Dems: energy bill begins fight against global warming
January 19, 2007
WASHINGTON (AP) - Northwest Democrats are hailing a bill to promote
renewable energy, calling it the first of several steps the new
Democratic-controlled Congress will take to combat global warming.
The House bill, aimed at recovering billions of dollars in lost
royalties from offshore drilling, was approved 264-163 Thursday. It
would impose a $5 billion package of fees, taxes and royalties on oil
and gas companies, with the money used to promote renewable fuels such
as wind and solar energy and biomass.
Republicans said the bill would raise gas prices and punish domestic
Democrats rejected that argument and pledged that Congress would
aggressively take on global warming under Democratic leadership.
Rep. Dave Reichert of Washington state was the only Republican from the
Pacific Northwest to support the bill, which Northwest Democrats backed
Rep. Jim McDermott, D-Wash., said the measure "represents a down
payment on our vision for America as a nation that relies on clean,
renewable sources of energy. It is one small step on a long road toward
curing America's addiction to oil."
McDermott and other Democrats said the United States cannot continue to
burn fossil fuels in the 21st century as it did in the 20th century.
"Global warming is real, and our response had better begin sooner
rather than later," McDermott said.
Rep. Earl Blumenauer, D-Ore., called the vote an about-face from energy
policy under congressional Republicans.
"After 12 years of failure to deal meaningfully with a comprehensive
energy policy, today under Democratic leadership we're starting in
the right direction," he said. "Americans understand this will take
more than 100 hours, ... but eliminating unnecessary subsidies to form
a fund to support alternative energy, conservation and (combat) global
warming is a terrific start."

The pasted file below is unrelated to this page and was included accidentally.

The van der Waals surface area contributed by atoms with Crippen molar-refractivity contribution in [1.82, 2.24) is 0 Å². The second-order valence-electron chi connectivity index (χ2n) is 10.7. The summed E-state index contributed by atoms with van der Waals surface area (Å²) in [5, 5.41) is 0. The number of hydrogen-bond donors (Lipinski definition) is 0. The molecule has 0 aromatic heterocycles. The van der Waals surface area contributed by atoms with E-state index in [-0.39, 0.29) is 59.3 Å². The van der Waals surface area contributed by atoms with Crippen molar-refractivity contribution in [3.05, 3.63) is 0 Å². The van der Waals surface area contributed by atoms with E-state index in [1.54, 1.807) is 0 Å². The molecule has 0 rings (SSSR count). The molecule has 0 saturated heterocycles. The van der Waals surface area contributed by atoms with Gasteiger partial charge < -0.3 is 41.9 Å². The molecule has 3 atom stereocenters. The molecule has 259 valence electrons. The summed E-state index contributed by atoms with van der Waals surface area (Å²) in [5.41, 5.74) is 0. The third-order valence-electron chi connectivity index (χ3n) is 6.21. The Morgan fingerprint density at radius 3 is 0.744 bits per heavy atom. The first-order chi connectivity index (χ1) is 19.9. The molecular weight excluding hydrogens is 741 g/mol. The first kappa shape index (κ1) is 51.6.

The energy legislation was the last of six high-priority issues that
House Democrats had pledged to push through during the first 100 hours
of Democratic control.
Republicans complained that the bill singled out the oil industry for
punitive tax treatment.
"A strong domestic energy supply is vital to our economic and
national security. Raising taxes on oil and gas manufacturing, above
other manufacturing in this country, does nothing to reduce our
dependence on foreign oil and will increase gas prices for American
consumers," said Rep. Cathy McMorris, R-Wash.
McMorris said she agrees with Democrats on the importance of funding
renewable energy projects and believes it is time for Congress to
"take serious steps in developing new energy technology such as fuel
cells, biodiesel, wind power and hybrid technology."
The oil industry has been lobbying hard to try to block the tax and
royalty provisions - if not in the House, perhaps in the Senate.
Sen. Maria Cantwell, D-Wash., said the Senate is likely to pursue
broader legislation to fix what she characterized as an oil and gas
royalty program "riddled with blatant mismanagement."
As the House began debate on the energy measure, Interior Inspector
General Earl Devaney told a Senate hearing Thursday that the
department's Minerals Management Service showed "a shockingly
cavalier management approach" in dealing with an error in deep-water
drilling leases for the Gulf of Mexico issued in the late 1990s.
Because of the government error, the leases did not contain a trigger
for royalties if prices soared - as they have in recent years.
Devaney said the mistake was ignored for at least six years by the
minerals bureau, even though the problem was known within the agency as
early as 2000.
"Today's hearing proved that the more we learn about the MMS
program to collect these royalties, the more problems it seems to
have," said Cantwell, a member of the Senate Energy and Natural
Resources committee. "The American people deserve a fair return on
the natural resources they own, not more giveaways to oil companies
already enjoying record profits."